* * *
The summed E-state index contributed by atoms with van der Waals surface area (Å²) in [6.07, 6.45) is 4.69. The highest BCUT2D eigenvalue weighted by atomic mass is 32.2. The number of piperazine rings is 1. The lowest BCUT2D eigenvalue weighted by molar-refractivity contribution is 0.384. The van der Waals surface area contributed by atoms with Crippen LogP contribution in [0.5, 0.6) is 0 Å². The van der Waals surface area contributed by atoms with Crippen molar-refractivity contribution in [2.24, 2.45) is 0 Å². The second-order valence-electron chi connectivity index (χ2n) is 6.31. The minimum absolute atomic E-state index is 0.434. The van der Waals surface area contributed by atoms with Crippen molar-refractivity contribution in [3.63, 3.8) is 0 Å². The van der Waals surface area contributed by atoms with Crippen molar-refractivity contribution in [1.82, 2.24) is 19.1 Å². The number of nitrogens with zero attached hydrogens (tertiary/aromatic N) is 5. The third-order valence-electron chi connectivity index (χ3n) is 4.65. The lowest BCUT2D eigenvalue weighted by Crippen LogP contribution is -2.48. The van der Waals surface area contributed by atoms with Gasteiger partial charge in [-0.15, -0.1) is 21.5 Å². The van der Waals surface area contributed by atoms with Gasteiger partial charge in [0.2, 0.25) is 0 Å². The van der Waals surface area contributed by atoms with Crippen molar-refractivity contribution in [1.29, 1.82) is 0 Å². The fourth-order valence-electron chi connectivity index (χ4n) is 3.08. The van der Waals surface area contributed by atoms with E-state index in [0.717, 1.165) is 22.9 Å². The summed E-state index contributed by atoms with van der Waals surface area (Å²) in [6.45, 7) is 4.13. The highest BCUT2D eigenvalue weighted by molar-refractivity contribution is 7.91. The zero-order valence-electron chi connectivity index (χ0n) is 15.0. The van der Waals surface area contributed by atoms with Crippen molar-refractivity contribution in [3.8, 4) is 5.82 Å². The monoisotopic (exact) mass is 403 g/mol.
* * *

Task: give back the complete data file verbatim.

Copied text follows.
The summed E-state index contributed by atoms with van der Waals surface area (Å²) in [6.07, 6.45) is 4.69. The highest BCUT2D eigenvalue weighted by atomic mass is 32.2. The number of piperazine rings is 1. The lowest BCUT2D eigenvalue weighted by molar-refractivity contribution is 0.384. The van der Waals surface area contributed by atoms with Crippen LogP contribution in [0.5, 0.6) is 0 Å². The van der Waals surface area contributed by atoms with Crippen molar-refractivity contribution in [2.24, 2.45) is 0 Å². The second-order valence-electron chi connectivity index (χ2n) is 6.31. The minimum absolute atomic E-state index is 0.434. The van der Waals surface area contributed by atoms with Crippen molar-refractivity contribution in [3.63, 3.8) is 0 Å². The van der Waals surface area contributed by atoms with Crippen molar-refractivity contribution in [1.82, 2.24) is 19.1 Å². The number of nitrogens with zero attached hydrogens (tertiary/aromatic N) is 5. The third-order valence-electron chi connectivity index (χ3n) is 4.65. The lowest BCUT2D eigenvalue weighted by Crippen LogP contribution is -2.48. The van der Waals surface area contributed by atoms with Gasteiger partial charge in [-0.15, -0.1) is 21.5 Å². The van der Waals surface area contributed by atoms with Gasteiger partial charge in [0.2, 0.25) is 0 Å². The van der Waals surface area contributed by atoms with Crippen molar-refractivity contribution in [1.29, 1.82) is 0 Å². The fourth-order valence-electron chi connectivity index (χ4n) is 3.08. The van der Waals surface area contributed by atoms with E-state index in [0.717, 1.165) is 22.9 Å². The summed E-state index contributed by atoms with van der Waals surface area (Å²) in [6.45, 7) is 4.13. The highest BCUT2D eigenvalue weighted by molar-refractivity contribution is 7.91. The zero-order valence-electron chi connectivity index (χ0n) is 15.0. The van der Waals surface area contributed by atoms with Crippen molar-refractivity contribution in [3.8, 4) is 5.82 Å². The monoisotopic (exact) mass is 403 g/mol.